Arts & Entertainment Community

The airshow will go on, though a bit belatedly

Posted on April 25th, 2022 By:

The Wings & Wheels airshow, normally held over the Fourth of July weekend at Tacoma Narrows Airport, was rescued from cancelation, but had to be pushed back to Aug. 27-28.

The event was all but dead in March. Airshow Director Doug Fratoni posted on Facebook, “with a heavy heart,” that it had been canceled because “the two fixed-base operators at the airport that control a vast majority of the usable ramp space have withdrawn all support of the event, claiming it is too disruptive to their daily operations.”

Over the past month, however, presenter Tacoma Events Commission (TEC), Pierce County officials and the county-owned airport’s managers devised a plan to proceed with a smaller footprint, according to a press release.

Another obstacle was a lack of fuel at the airport for airshow planes. Fixed-base operators provide fueling for planes, among other services. TEC President and CEO Tony La Stella wasn’t available before deadline to explain how those problems were overcome.

A bi-plane performs at a previous event.

A bi-plane performs at a previous event.

Timing off for weekend of 4th

The time required to do so, however, prevented TEC from filing for permits for the Fourth of July weekend, La Stella stated in the press release. He said in an email on April 20 that he was in final discussions with Pierce County and should have an answer by Friday about the Fourth as that was the deadline for filing for an event permit.

The TEC created Wings & Wheels in 2010 as an offshoot of its Fourth of July Freedom Fair airshow held annually on the Tacoma waterfront, to give the community a chance to meet the pilots and see the planes up close. Attendance had ramped up to more than 7,000 people who enjoyed the airshow, static airplane displays, car show, food vendors and beer garden.

Two years ago it was canceled because of the pandemic. Last summer, about 4,500 people attended when the event was pared to only a drive-in airshow.

The airport’s fixed-base operators are Narrows Aviation and Pavco Flight Center. Wings & Wheels used ramp space leased from Narrows to stage the event in past years. Narrows declined to participate this time.

“This year they said they’re just too busy and they’re not going to support it, and there’s nothing we can do,” Fratoni, the airshow director, said in March.

Show seemed unlikely to happen

The TEC was negotiating with another company for a smaller area, but a deal appeared unlikely, Fratoni said.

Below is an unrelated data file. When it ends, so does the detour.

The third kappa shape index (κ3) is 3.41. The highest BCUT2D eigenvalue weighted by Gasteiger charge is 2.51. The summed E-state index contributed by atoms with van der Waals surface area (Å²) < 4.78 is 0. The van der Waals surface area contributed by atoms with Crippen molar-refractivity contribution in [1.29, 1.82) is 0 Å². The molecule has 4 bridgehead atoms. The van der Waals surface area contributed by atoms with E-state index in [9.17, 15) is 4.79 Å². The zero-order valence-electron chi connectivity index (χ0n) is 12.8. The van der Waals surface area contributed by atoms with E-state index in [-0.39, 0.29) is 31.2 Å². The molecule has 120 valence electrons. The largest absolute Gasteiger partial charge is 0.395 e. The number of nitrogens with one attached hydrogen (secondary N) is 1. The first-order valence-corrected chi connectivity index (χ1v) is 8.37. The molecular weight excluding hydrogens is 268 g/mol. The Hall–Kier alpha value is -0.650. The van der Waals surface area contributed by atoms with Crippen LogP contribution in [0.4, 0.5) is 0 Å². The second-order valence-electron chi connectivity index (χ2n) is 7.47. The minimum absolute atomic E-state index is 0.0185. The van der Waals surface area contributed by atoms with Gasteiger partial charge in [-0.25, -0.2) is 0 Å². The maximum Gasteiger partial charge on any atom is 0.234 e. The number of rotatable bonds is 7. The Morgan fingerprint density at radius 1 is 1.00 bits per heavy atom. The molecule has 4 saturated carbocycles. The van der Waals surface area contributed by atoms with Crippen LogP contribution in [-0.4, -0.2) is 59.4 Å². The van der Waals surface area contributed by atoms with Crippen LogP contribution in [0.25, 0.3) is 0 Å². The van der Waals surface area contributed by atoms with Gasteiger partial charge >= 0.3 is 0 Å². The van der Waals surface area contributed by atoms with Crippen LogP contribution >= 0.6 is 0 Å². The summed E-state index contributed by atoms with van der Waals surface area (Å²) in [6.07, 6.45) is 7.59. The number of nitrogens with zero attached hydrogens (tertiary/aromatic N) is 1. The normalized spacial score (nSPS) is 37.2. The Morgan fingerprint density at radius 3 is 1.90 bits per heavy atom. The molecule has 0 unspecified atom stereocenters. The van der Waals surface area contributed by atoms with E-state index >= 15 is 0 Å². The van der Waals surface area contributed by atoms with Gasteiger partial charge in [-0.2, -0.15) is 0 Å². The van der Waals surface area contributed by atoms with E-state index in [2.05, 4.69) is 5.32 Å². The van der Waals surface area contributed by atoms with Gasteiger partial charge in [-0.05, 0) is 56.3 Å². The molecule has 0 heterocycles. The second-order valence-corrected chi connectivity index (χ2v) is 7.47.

“Well, I’m a little sad, yeah,” Fratoni said then when the show looked like it wouldn’t go on. “I’ve put a lot of effort and a lot of time into building this into a great success.”

Besides the airshow, Wings & Wheels features static plan displays, a car show, food vendors and a beer garden.

Besides the airshow, Wings & Wheels features static plane displays, a car show, food vendors and a beer garden.

Airport Manager Rod Probst also gave the event little chance of occurring.

“They’re still negotiating with one of the leaseholders, so it’s still a possibility,” he said. “It just doesn’t look very probable right now.”

Probst said he could understand Narrows Aviation’s position.

“Tacoma Narrows Aviation has done this for years,” he said. “It’s just that their business model is severely impacted by shutting down for four days over a holiday weekend. They decided they don’t want to do that. It’s a business decision. They’ve been very supportive over the past several years.”

If the new footprint and fueling arrangements work out in August, the TEC hopes that Wings & Wheels will revert to the closest weekend to July 4 in 2023.

Though the website (gigharborwings& is in the process of being updated, tickets will soon be available there.

Tacoma airshow wasn’t so fortunate

Though TEC reorganized a belated Wings & Wheels, it was forced to cancel the Tacoma airshow altogether. COVID-19 restrictions on large gatherings that only recently were lifted made it difficult to plan, La Stella said.

Military planes, which pull in the major sponsors, needed to be arranged a year in advance. Without them, it wasn’t possible to raise the $70,000 needed to put on the show, he said.

After a two-year COVID-19 hiatus, there will again be an Independence Day festival sans the airshow but under a new name — Summer Blast. The Blast will spread over 1.5 miles from Dune Peninsula at Point Defiance Park to Cummings Park on the Ruston Way waterfront. It will feature a day of entertainment, food and vendors, capped by an $80,000 fireworks display.